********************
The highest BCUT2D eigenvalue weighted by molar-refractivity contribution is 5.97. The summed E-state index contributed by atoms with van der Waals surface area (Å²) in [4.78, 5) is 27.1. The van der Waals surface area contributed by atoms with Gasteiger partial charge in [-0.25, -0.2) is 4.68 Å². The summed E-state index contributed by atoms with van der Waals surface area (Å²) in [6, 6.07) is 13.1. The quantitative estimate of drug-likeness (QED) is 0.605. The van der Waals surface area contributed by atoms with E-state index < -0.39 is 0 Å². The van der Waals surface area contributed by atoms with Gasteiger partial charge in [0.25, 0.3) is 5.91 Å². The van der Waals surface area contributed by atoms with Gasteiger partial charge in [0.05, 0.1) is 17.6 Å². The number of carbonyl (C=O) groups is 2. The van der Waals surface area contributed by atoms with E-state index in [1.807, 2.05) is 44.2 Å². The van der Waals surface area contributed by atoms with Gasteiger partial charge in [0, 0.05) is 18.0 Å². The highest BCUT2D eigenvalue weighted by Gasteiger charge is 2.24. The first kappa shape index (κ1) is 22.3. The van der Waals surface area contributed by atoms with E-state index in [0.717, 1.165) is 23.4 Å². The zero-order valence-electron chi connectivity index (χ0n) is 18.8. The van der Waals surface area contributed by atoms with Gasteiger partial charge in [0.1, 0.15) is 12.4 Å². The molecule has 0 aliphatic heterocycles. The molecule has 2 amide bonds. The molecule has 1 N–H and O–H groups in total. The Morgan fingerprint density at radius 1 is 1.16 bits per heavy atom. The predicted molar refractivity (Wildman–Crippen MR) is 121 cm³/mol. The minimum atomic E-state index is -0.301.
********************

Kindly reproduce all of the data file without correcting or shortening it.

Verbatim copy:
The highest BCUT2D eigenvalue weighted by molar-refractivity contribution is 5.97. The summed E-state index contributed by atoms with van der Waals surface area (Å²) in [4.78, 5) is 27.1. The van der Waals surface area contributed by atoms with Gasteiger partial charge in [-0.25, -0.2) is 4.68 Å². The summed E-state index contributed by atoms with van der Waals surface area (Å²) in [6, 6.07) is 13.1. The quantitative estimate of drug-likeness (QED) is 0.605. The van der Waals surface area contributed by atoms with E-state index < -0.39 is 0 Å². The van der Waals surface area contributed by atoms with Gasteiger partial charge in [0.25, 0.3) is 5.91 Å². The van der Waals surface area contributed by atoms with Gasteiger partial charge in [0.05, 0.1) is 17.6 Å². The number of carbonyl (C=O) groups is 2. The van der Waals surface area contributed by atoms with E-state index in [1.807, 2.05) is 44.2 Å². The van der Waals surface area contributed by atoms with Gasteiger partial charge in [0, 0.05) is 18.0 Å². The highest BCUT2D eigenvalue weighted by Gasteiger charge is 2.24. The first kappa shape index (κ1) is 22.3. The van der Waals surface area contributed by atoms with E-state index in [0.717, 1.165) is 23.4 Å². The zero-order valence-electron chi connectivity index (χ0n) is 18.8. The van der Waals surface area contributed by atoms with Gasteiger partial charge in [0.1, 0.15) is 12.4 Å². The molecule has 0 aliphatic heterocycles. The molecule has 2 amide bonds. The molecule has 1 N–H and O–H groups in total. The Morgan fingerprint density at radius 1 is 1.16 bits per heavy atom. The predicted molar refractivity (Wildman–Crippen MR) is 121 cm³/mol. The minimum atomic E-state index is -0.301.